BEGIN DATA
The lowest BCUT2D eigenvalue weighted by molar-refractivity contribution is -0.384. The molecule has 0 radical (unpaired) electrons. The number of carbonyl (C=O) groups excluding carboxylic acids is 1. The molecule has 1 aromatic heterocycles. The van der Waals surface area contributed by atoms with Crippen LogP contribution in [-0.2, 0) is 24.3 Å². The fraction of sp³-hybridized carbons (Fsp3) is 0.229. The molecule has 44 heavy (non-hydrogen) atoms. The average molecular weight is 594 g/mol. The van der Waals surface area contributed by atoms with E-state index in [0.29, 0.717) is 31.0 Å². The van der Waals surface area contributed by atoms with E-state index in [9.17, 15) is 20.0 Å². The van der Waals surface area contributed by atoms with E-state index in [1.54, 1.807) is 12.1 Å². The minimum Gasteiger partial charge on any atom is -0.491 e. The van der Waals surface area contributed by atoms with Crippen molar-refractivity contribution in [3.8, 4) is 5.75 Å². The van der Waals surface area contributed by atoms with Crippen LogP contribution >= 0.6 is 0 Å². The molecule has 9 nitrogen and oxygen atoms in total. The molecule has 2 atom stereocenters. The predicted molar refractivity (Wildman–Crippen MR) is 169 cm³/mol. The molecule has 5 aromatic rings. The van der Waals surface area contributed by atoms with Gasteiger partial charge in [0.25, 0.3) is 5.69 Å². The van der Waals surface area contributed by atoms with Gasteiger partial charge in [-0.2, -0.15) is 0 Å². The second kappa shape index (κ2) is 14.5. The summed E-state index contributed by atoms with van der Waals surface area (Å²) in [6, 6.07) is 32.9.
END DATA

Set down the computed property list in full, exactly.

The lowest BCUT2D eigenvalue weighted by molar-refractivity contribution is -0.384. The molecule has 0 radical (unpaired) electrons. The number of carbonyl (C=O) groups excluding carboxylic acids is 1. The molecule has 1 aromatic heterocycles. The van der Waals surface area contributed by atoms with Crippen LogP contribution in [-0.2, 0) is 24.3 Å². The fraction of sp³-hybridized carbons (Fsp3) is 0.229. The molecule has 44 heavy (non-hydrogen) atoms. The average molecular weight is 594 g/mol. The van der Waals surface area contributed by atoms with E-state index in [0.29, 0.717) is 31.0 Å². The van der Waals surface area contributed by atoms with E-state index in [9.17, 15) is 20.0 Å². The van der Waals surface area contributed by atoms with E-state index in [1.54, 1.807) is 12.1 Å². The minimum Gasteiger partial charge on any atom is -0.491 e. The van der Waals surface area contributed by atoms with Crippen molar-refractivity contribution in [3.8, 4) is 5.75 Å². The van der Waals surface area contributed by atoms with Crippen LogP contribution >= 0.6 is 0 Å². The molecule has 9 nitrogen and oxygen atoms in total. The molecule has 2 atom stereocenters. The predicted molar refractivity (Wildman–Crippen MR) is 169 cm³/mol. The molecule has 5 aromatic rings. The van der Waals surface area contributed by atoms with Gasteiger partial charge in [0.25, 0.3) is 5.69 Å². The van der Waals surface area contributed by atoms with Gasteiger partial charge in [-0.2, -0.15) is 0 Å². The second kappa shape index (κ2) is 14.5. The summed E-state index contributed by atoms with van der Waals surface area (Å²) in [6, 6.07) is 32.9.